Posthumously published works regularly make their way onto bookshelves: authors pass away and leave nearly finished novels and memoirs in the hands of their estates. Given the processes of publishing, it's not uncommon for a book to debut a year--or even five years--after a writer has died.
But when a collection debuts more than sixty years after it was initially written, and more than thirty years after the author's death—that is a major event.
Recognized by The New York Times as “one of the significant writers of his generation,” James Jones (1921-1977) is best known as the author of From Here to Eternity, which was reissued to great acclaim with previously censored scenes and dialogue earlier this year.
The interrelated stories and charactersin To the End of the War were initially developed by Jones as his first, unpublished novel, They Shall Inherit the Laughter. Set during World War II, the autobiographical work caught the attention of legendary Scribner editor Maxwell Perkins, who ultimately felt the reading public was not ready for such provocative themes. In the introduction to “Night Train,” Hendrick writes: “Maxwell Perkins had an inkling that Jones was giving a realistic picture of his world in late 1943, but he was unable to help Jones reshape his story. Perkins timidly believed the American public was not interested in Jones’s subject and that civilians and military people would have been insulted by the presentations. Perkins was probably wrong.”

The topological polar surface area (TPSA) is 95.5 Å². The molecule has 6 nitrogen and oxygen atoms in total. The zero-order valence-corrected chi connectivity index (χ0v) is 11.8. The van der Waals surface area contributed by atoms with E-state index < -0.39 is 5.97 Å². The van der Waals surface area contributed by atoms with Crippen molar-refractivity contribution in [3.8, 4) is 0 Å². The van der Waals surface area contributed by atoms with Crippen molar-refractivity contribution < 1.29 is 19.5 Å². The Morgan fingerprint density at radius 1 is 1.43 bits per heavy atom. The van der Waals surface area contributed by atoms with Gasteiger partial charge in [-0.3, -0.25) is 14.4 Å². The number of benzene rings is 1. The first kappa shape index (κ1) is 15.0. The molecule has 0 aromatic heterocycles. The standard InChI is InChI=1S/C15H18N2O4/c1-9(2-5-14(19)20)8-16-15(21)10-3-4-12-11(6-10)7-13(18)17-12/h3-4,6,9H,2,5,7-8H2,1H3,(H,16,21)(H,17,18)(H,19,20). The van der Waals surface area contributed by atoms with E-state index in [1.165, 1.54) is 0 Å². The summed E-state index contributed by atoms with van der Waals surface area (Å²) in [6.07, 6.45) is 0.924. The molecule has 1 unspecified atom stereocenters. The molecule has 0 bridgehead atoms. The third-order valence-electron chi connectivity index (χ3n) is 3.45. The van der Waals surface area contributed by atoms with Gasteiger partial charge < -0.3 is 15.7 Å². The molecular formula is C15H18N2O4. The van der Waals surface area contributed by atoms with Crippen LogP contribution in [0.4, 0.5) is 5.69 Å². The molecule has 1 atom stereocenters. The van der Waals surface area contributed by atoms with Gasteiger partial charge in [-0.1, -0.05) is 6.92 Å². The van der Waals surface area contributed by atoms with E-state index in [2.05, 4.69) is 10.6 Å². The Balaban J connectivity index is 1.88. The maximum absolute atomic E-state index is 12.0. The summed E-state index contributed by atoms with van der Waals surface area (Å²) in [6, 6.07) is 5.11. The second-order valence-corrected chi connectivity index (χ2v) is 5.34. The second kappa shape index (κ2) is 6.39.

At Perkins’s encouragement, Jones shelved the project and developed From Here to Eternity,which went on to win the National Book Award. His later novels, Some Came Running (1957), Pistol (1958), The Thin Red Line (1962), and Whistle(1978) solidified Jones’s reputation as one of the most accomplished authors of the World War II generation.
Now, some sixty years later, these stories have been published for the first time, featuring an illustrated biography of Jones that includes rare photographs from the author’s estate.
To the End of the Warcontains twelve never-before-published stories by James Jones.Edited and with introductory material by George Hendrick, stories in To the End of the War--from “Night Train” to “Johnny Meets Sandy”--stand as testaments to Jones’s remarkable talent, evident from the start of his career. His themes remain as prescient today as they were in 1943. Whether examining the mistreatment of wounded men who were declared fit for additional combat service, portraying anti-Semitism in the Army, or challenging the prevailing conventional wisdom about other large American institutions, Jones “did not worship sacred cows,” according to Hendrick.
We are fortunate to finally have the opportunity to read the first works of one of the preeminent American writers of the twentieth century.